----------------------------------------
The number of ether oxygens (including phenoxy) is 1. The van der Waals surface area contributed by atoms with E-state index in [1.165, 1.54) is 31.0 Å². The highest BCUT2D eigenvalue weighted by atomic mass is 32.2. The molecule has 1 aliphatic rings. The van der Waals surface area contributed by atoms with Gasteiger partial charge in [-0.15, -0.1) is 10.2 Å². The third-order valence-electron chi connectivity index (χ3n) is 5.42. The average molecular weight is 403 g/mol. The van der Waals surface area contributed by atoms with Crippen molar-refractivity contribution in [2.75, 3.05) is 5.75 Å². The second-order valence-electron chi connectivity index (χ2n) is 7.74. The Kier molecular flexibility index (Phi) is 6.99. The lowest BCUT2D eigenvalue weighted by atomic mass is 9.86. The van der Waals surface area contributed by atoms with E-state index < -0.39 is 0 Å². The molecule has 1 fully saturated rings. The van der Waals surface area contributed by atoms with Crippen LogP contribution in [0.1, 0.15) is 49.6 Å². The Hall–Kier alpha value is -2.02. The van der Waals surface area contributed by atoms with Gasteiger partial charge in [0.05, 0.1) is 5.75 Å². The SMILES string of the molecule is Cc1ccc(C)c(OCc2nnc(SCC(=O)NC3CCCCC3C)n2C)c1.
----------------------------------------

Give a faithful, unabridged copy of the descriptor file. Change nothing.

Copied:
The number of ether oxygens (including phenoxy) is 1. The van der Waals surface area contributed by atoms with E-state index in [1.165, 1.54) is 31.0 Å². The highest BCUT2D eigenvalue weighted by atomic mass is 32.2. The molecule has 1 aliphatic rings. The van der Waals surface area contributed by atoms with Gasteiger partial charge in [-0.15, -0.1) is 10.2 Å². The third-order valence-electron chi connectivity index (χ3n) is 5.42. The average molecular weight is 403 g/mol. The van der Waals surface area contributed by atoms with Crippen molar-refractivity contribution in [2.75, 3.05) is 5.75 Å². The second-order valence-electron chi connectivity index (χ2n) is 7.74. The Kier molecular flexibility index (Phi) is 6.99. The lowest BCUT2D eigenvalue weighted by atomic mass is 9.86. The van der Waals surface area contributed by atoms with E-state index < -0.39 is 0 Å². The molecule has 1 fully saturated rings. The van der Waals surface area contributed by atoms with Crippen LogP contribution in [0.1, 0.15) is 49.6 Å². The Hall–Kier alpha value is -2.02. The van der Waals surface area contributed by atoms with Gasteiger partial charge in [0.05, 0.1) is 5.75 Å². The SMILES string of the molecule is Cc1ccc(C)c(OCc2nnc(SCC(=O)NC3CCCCC3C)n2C)c1.